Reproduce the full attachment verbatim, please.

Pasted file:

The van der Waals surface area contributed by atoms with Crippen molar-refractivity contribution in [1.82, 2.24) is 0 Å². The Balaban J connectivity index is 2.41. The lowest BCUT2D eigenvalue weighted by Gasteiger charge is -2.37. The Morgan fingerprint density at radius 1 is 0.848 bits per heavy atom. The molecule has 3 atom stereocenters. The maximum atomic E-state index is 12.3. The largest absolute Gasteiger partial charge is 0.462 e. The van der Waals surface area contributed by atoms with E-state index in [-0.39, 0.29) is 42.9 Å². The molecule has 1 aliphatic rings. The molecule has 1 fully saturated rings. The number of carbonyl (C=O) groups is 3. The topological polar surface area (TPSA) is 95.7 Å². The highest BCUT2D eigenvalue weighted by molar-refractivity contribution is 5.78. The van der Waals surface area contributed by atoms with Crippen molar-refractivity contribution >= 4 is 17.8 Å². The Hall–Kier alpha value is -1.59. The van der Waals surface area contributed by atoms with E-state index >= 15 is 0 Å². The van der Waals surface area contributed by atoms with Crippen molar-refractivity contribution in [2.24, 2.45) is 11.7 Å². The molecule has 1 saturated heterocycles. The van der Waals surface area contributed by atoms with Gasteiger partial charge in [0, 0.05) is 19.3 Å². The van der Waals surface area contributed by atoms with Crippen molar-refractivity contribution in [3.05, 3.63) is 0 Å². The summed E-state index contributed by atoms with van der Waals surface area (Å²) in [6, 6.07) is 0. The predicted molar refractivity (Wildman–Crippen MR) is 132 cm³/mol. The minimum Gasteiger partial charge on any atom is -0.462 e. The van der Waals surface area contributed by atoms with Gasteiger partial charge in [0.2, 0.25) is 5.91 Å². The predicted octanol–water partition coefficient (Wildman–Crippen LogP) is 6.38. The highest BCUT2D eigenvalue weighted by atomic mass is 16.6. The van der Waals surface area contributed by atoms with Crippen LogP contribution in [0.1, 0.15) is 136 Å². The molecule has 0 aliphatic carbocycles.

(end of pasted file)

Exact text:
The van der Waals surface area contributed by atoms with Crippen molar-refractivity contribution in [1.82, 2.24) is 0 Å². The Balaban J connectivity index is 2.41. The lowest BCUT2D eigenvalue weighted by Gasteiger charge is -2.37. The Morgan fingerprint density at radius 1 is 0.848 bits per heavy atom. The molecule has 3 atom stereocenters. The maximum atomic E-state index is 12.3. The largest absolute Gasteiger partial charge is 0.462 e. The van der Waals surface area contributed by atoms with E-state index in [-0.39, 0.29) is 42.9 Å². The molecule has 1 aliphatic rings. The molecule has 1 fully saturated rings. The number of carbonyl (C=O) groups is 3. The topological polar surface area (TPSA) is 95.7 Å². The highest BCUT2D eigenvalue weighted by molar-refractivity contribution is 5.78. The van der Waals surface area contributed by atoms with Crippen molar-refractivity contribution >= 4 is 17.8 Å². The Hall–Kier alpha value is -1.59. The van der Waals surface area contributed by atoms with E-state index >= 15 is 0 Å². The van der Waals surface area contributed by atoms with Crippen molar-refractivity contribution in [2.24, 2.45) is 11.7 Å². The molecule has 1 saturated heterocycles. The van der Waals surface area contributed by atoms with Gasteiger partial charge in [0, 0.05) is 19.3 Å². The van der Waals surface area contributed by atoms with Crippen molar-refractivity contribution in [3.05, 3.63) is 0 Å². The summed E-state index contributed by atoms with van der Waals surface area (Å²) in [6, 6.07) is 0. The predicted molar refractivity (Wildman–Crippen MR) is 132 cm³/mol. The minimum Gasteiger partial charge on any atom is -0.462 e. The van der Waals surface area contributed by atoms with Gasteiger partial charge in [0.2, 0.25) is 5.91 Å². The predicted octanol–water partition coefficient (Wildman–Crippen LogP) is 6.38. The highest BCUT2D eigenvalue weighted by atomic mass is 16.6. The van der Waals surface area contributed by atoms with Crippen LogP contribution in [0.1, 0.15) is 136 Å². The molecule has 0 aliphatic carbocycles.